FLAGSTAFF -- Dressed in blue overalls that have "CCSO INMATE" on the back, the inmate squared off across a table from Alfredo Cruz.
The inmate, apparently unsure of what happens next, rubbed his mohawk haircut.
Cruz, smiling, began asking questions.
The questions started forming a framework for approaching the inmate's difficulty with reading and what he would like to do with improved reading skills.
His answer: He'd like to be able to read better to help him get a job, maybe continue his education.
Welcome to the day in the life of a literacy volunteer at the county jail.
"It's been eye-opening," Cruz said. "I've learned so much."
Cruz, 22, is a student at Northern Arizona University studying sociology. He volunteers as an intern with Literacy Volunteers of Coconino County, mainly with the Partnership to Literacy Rehabilitation Program.
The program offers literacy assistance to incarcerated and recently released adults and juveniles with low reading levels. It had its first official session Friday in the Coconino County Detention Facility in Flagstaff.
Cruz had his first meeting for one-on-one tutoring with the inmate (who is not being identified at the request of jail officials).
They sat in the "program room" off one of the jail's cell pods. It has no windows, and the floor is polished cement. A mural of blue sky and clouds, lattices of purple flowers and a fountain is painted on one of the walls.
Along the walls are sayings:
"It's what we value, not what we have that makes us rich."
"No dream comes true until you wake up and go to work."
Cruz had his inmate read a story from a piece of paper. The inmate began reading, and Cruz followed along to get a sense of the inmate's ability to read "high-frequency" words.
Carynn Davis, executive director of LVCC, said high-frequency words are words most people have seen thousands of times during their reading lifetimes — words like "the, ran, some, sing, sleep." The words increase in difficulty through ranges to help the volunteers determine where to start with instruction.
Included in the hour-long session are sounding out parts of words that form a multitude of other words -- like "eigh" and "dge."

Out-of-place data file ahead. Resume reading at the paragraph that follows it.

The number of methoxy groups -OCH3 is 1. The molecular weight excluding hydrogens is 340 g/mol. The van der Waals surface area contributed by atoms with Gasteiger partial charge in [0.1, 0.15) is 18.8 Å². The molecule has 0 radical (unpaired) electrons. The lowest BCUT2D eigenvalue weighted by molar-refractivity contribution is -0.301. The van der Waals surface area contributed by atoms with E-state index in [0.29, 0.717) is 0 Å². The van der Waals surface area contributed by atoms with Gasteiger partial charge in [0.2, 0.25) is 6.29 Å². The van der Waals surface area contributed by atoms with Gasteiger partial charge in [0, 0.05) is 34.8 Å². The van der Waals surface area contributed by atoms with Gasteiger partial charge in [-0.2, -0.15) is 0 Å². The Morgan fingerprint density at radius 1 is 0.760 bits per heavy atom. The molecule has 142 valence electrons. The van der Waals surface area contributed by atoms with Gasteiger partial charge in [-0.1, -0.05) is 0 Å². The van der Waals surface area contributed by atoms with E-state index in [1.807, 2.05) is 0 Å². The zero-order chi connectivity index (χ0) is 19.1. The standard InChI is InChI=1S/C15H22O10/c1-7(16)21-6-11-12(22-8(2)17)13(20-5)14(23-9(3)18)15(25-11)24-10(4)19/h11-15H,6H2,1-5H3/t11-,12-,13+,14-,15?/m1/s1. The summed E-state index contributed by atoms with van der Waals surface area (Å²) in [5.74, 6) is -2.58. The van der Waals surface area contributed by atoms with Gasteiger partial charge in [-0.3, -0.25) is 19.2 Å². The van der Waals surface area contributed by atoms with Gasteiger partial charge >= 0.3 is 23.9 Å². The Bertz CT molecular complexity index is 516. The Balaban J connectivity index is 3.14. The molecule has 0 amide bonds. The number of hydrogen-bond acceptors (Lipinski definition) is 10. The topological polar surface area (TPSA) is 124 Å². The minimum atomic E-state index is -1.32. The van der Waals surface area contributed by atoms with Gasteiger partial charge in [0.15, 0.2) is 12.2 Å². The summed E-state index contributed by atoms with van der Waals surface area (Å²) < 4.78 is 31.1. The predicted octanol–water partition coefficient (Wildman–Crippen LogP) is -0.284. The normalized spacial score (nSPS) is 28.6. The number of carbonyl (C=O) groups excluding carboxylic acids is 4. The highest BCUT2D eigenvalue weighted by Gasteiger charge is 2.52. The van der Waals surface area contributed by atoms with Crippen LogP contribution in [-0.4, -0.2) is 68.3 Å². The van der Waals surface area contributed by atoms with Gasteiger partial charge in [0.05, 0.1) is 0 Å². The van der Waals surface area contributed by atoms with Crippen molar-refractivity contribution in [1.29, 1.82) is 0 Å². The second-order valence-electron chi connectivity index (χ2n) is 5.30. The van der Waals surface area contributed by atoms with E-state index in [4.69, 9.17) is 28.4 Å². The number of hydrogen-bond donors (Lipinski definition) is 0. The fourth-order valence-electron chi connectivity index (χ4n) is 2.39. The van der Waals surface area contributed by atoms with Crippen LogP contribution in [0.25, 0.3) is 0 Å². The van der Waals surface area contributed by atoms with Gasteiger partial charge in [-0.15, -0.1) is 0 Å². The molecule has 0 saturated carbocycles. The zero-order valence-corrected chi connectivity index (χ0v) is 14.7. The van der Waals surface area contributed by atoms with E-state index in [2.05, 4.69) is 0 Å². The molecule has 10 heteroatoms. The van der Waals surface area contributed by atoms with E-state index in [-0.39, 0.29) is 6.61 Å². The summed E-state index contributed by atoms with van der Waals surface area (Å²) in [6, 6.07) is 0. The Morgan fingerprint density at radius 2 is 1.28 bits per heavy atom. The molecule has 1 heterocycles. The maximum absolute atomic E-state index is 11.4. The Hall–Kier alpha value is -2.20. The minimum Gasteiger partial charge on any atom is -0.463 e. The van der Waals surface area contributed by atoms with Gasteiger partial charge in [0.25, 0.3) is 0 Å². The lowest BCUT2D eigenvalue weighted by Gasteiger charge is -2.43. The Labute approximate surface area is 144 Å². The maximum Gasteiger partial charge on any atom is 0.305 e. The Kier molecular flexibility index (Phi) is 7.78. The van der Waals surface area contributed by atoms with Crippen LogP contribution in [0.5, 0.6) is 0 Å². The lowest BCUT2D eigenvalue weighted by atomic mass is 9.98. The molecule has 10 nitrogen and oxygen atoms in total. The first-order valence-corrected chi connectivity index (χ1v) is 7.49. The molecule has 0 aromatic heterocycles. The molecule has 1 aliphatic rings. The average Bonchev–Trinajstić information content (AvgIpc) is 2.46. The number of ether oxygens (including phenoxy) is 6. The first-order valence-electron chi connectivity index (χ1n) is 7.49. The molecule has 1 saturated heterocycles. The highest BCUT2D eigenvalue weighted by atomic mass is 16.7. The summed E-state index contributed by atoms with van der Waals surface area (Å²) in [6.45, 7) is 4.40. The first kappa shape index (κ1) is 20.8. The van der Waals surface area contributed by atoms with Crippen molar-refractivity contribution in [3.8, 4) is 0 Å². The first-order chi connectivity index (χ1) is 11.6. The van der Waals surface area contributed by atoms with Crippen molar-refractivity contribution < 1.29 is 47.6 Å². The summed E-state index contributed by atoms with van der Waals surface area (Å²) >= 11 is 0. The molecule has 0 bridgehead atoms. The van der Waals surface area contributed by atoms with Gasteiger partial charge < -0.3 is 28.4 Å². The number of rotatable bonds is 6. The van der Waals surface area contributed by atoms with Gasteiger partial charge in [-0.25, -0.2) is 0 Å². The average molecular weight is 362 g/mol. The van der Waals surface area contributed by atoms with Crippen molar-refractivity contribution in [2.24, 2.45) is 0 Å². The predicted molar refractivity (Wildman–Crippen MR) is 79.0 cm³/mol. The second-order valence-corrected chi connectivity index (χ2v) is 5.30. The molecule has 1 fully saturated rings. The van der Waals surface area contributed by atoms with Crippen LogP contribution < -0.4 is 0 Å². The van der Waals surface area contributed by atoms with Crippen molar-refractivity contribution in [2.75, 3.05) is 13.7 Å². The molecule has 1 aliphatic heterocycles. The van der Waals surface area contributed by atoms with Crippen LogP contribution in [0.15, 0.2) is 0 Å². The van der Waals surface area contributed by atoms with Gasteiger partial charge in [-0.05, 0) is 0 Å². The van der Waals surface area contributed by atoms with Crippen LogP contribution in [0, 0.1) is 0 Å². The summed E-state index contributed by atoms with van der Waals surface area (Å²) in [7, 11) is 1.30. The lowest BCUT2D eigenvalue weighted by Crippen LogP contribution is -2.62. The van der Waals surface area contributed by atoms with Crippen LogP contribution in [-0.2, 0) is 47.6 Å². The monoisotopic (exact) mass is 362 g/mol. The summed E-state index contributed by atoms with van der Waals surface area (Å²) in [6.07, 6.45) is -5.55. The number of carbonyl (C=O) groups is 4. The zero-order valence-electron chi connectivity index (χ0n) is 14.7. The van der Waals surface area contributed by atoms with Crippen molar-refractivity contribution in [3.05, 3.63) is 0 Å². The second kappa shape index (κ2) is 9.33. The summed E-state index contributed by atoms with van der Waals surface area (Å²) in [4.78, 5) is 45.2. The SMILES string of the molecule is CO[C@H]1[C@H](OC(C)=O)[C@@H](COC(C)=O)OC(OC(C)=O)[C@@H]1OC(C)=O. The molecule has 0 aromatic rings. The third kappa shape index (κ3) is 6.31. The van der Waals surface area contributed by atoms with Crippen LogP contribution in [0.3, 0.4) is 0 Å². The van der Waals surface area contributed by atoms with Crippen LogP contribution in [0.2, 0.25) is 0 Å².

Cruz grew up on the streets of Los Angeles, where he had to look over his shoulder on his way to school, wary of any unfamiliar vehicle or person. He had a mountain of disadvantages to overcome.
He had reading and math problems.
Then, in fourth grade, he came across Ms. Taylor, and she offered to tutor him.
"She taught me a lot," Cruz said. "She didn't make any money, but she taught me a lot."
His mission: To give back what was given him.
"I feel blessed being able to give back what I've received so far," Cruz said.
In college and working toward a possible goal of becoming a youth probation officer, Cruz said he needed experience. The inmate literacy program was the ticket.
"As soon as I came around (to The Literacy Center), I realized what their goal was," Cruz said. "It's a wonderful program. It's a wonderful gain. Nobody's losing."
Cruz said his volunteering experience has taught him "patience and understanding."
He added, "It's taught me how to give more ... You're entering a world where you've never been."
Jim Bret, inmate program coordinator at the Coconino County Detention Facility, said jails and prisons are filled with people who are illiterate or have low levels of literacy.
According to the 2003 National Assessment of Adult Literacy, about 60 percent of prison inmates and 85 percent of juveniles are estimated to be functionally illiterate.
"The goal was to have more education programs," Bret said of the decision to come up with a literacy program for inmates and probationers locally.
Thus was born the Partnership for Literacy Rehabilitation.
The hoped-for outcome: "To have people leave our facility, go back into the community and be viable citizens," Bret said.
And not come back.
Davis said the PLR was the culmination of years of work among several agencies, including Coconino Community College, the Coconino County Sheriff's Office and Literacy Volunteers.
The program got off the ground last year with a $10,000 grant from the Flagstaff Community Foundation and other charitable organizations.
LVCC began doing inmate assessments to determine literacy levels and establish the need for a literacy program. More than 80 assessments have been made to date.
This year, aided by a $20,000 grant, the program is in the phase of setting up instruction, including one-on-one sessions, computer literacy and legal literacy.
Carynn Davis, executive director of Literacy Volunteers of Coconino County, said that the volunteers for the LVCC's Literacy Center come from all walks of life. In any given year, about 200 volunteers cycle in and out.
"We need volunteers all the time," Davis said. "We're actually short right now."
Currently, there are 45 active volunteers for four programs: The drop-in center, one-to-one matches, classes on- and off-site, and inmate and probation rehabilitation.
Volunteers do not need to have any specialized education, although some of the volunteers and participants do have literacy and language educational backgrounds, Davis said. Interested people are put through a four-component training that includes orientation, class work and in-the-field observation.
"Any volunteer who comes in, we try to find a place for them," Davis said, adding that there are instructional and non-instructional opportunities.
Literacy Volunteers has been serving the residents of Coconino County for 20 years.
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